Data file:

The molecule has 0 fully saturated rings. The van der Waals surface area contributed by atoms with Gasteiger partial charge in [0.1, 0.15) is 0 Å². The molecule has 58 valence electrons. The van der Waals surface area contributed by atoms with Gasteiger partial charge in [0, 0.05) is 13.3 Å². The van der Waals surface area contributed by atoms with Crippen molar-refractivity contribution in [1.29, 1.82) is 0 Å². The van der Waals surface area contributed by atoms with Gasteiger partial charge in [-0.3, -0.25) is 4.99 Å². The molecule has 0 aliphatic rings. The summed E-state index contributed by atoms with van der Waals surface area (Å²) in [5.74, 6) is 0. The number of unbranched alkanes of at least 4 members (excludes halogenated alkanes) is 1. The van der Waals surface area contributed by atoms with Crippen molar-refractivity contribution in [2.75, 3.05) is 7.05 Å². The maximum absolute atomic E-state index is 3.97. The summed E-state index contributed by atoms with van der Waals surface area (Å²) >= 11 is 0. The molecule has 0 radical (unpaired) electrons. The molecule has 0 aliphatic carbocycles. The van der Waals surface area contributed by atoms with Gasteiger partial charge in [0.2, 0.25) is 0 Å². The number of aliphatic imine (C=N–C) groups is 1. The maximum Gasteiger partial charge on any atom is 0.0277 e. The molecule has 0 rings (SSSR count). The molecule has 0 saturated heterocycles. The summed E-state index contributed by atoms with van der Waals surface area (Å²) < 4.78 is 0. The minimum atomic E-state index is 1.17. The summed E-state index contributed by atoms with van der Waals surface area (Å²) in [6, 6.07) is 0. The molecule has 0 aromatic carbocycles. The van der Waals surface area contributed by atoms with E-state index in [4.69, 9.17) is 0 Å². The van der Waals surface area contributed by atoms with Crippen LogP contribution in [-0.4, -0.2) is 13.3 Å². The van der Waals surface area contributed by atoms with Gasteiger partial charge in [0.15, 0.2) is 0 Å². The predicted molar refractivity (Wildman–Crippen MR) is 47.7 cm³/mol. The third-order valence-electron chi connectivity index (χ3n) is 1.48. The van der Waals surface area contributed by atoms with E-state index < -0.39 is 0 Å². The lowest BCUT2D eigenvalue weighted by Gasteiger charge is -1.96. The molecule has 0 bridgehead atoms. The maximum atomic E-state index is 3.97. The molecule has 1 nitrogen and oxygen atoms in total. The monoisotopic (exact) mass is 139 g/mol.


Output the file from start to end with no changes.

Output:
The molecule has 0 fully saturated rings. The van der Waals surface area contributed by atoms with Gasteiger partial charge in [0.1, 0.15) is 0 Å². The molecule has 58 valence electrons. The van der Waals surface area contributed by atoms with Gasteiger partial charge in [0, 0.05) is 13.3 Å². The van der Waals surface area contributed by atoms with Crippen molar-refractivity contribution in [1.29, 1.82) is 0 Å². The van der Waals surface area contributed by atoms with Gasteiger partial charge in [-0.3, -0.25) is 4.99 Å². The molecule has 0 aliphatic rings. The summed E-state index contributed by atoms with van der Waals surface area (Å²) in [5.74, 6) is 0. The number of unbranched alkanes of at least 4 members (excludes halogenated alkanes) is 1. The van der Waals surface area contributed by atoms with Crippen molar-refractivity contribution in [2.75, 3.05) is 7.05 Å². The maximum absolute atomic E-state index is 3.97. The summed E-state index contributed by atoms with van der Waals surface area (Å²) >= 11 is 0. The molecule has 0 radical (unpaired) electrons. The molecule has 0 aliphatic carbocycles. The van der Waals surface area contributed by atoms with Gasteiger partial charge in [0.2, 0.25) is 0 Å². The number of aliphatic imine (C=N–C) groups is 1. The maximum Gasteiger partial charge on any atom is 0.0277 e. The molecule has 0 rings (SSSR count). The molecule has 0 saturated heterocycles. The summed E-state index contributed by atoms with van der Waals surface area (Å²) < 4.78 is 0. The minimum atomic E-state index is 1.17. The summed E-state index contributed by atoms with van der Waals surface area (Å²) in [6, 6.07) is 0. The molecule has 0 aromatic carbocycles. The van der Waals surface area contributed by atoms with E-state index in [4.69, 9.17) is 0 Å². The van der Waals surface area contributed by atoms with Crippen LogP contribution in [-0.4, -0.2) is 13.3 Å². The van der Waals surface area contributed by atoms with Gasteiger partial charge in [0.15, 0.2) is 0 Å². The predicted molar refractivity (Wildman–Crippen MR) is 47.7 cm³/mol. The third-order valence-electron chi connectivity index (χ3n) is 1.48. The van der Waals surface area contributed by atoms with E-state index < -0.39 is 0 Å². The lowest BCUT2D eigenvalue weighted by Gasteiger charge is -1.96. The molecule has 0 bridgehead atoms. The maximum atomic E-state index is 3.97. The molecule has 1 nitrogen and oxygen atoms in total. The monoisotopic (exact) mass is 139 g/mol.